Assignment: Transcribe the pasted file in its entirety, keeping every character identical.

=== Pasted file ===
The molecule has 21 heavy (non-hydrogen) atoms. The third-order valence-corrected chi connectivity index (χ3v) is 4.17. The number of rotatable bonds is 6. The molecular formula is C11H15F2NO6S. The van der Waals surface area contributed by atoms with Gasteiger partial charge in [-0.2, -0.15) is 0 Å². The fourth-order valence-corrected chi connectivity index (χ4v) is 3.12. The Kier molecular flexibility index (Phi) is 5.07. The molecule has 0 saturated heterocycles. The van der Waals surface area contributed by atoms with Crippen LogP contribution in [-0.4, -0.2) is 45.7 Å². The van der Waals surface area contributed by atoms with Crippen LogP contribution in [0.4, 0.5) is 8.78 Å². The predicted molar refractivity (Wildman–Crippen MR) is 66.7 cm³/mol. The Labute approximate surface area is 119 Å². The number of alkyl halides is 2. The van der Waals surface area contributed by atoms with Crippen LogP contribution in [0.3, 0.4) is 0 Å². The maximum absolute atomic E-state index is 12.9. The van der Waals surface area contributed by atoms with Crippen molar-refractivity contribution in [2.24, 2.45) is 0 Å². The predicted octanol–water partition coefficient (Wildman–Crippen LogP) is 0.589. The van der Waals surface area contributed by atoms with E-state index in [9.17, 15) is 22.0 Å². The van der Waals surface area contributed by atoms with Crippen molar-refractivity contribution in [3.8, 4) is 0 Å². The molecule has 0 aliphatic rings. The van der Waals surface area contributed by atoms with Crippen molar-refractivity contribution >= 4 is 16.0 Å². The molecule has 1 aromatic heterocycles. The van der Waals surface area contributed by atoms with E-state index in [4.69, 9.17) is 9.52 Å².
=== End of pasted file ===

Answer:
The molecule has 21 heavy (non-hydrogen) atoms. The third-order valence-corrected chi connectivity index (χ3v) is 4.17. The number of rotatable bonds is 6. The molecular formula is C11H15F2NO6S. The van der Waals surface area contributed by atoms with Gasteiger partial charge in [-0.2, -0.15) is 0 Å². The fourth-order valence-corrected chi connectivity index (χ4v) is 3.12. The Kier molecular flexibility index (Phi) is 5.07. The molecule has 0 saturated heterocycles. The van der Waals surface area contributed by atoms with Crippen LogP contribution in [-0.4, -0.2) is 45.7 Å². The van der Waals surface area contributed by atoms with Crippen LogP contribution in [0.4, 0.5) is 8.78 Å². The predicted molar refractivity (Wildman–Crippen MR) is 66.7 cm³/mol. The Labute approximate surface area is 119 Å². The number of alkyl halides is 2. The van der Waals surface area contributed by atoms with Crippen LogP contribution in [0.3, 0.4) is 0 Å². The maximum absolute atomic E-state index is 12.9. The van der Waals surface area contributed by atoms with Crippen molar-refractivity contribution in [2.24, 2.45) is 0 Å². The predicted octanol–water partition coefficient (Wildman–Crippen LogP) is 0.589. The van der Waals surface area contributed by atoms with E-state index in [9.17, 15) is 22.0 Å². The van der Waals surface area contributed by atoms with Crippen molar-refractivity contribution in [3.8, 4) is 0 Å². The molecule has 0 aliphatic rings. The van der Waals surface area contributed by atoms with Crippen molar-refractivity contribution >= 4 is 16.0 Å². The molecule has 1 aromatic heterocycles. The van der Waals surface area contributed by atoms with E-state index in [4.69, 9.17) is 9.52 Å².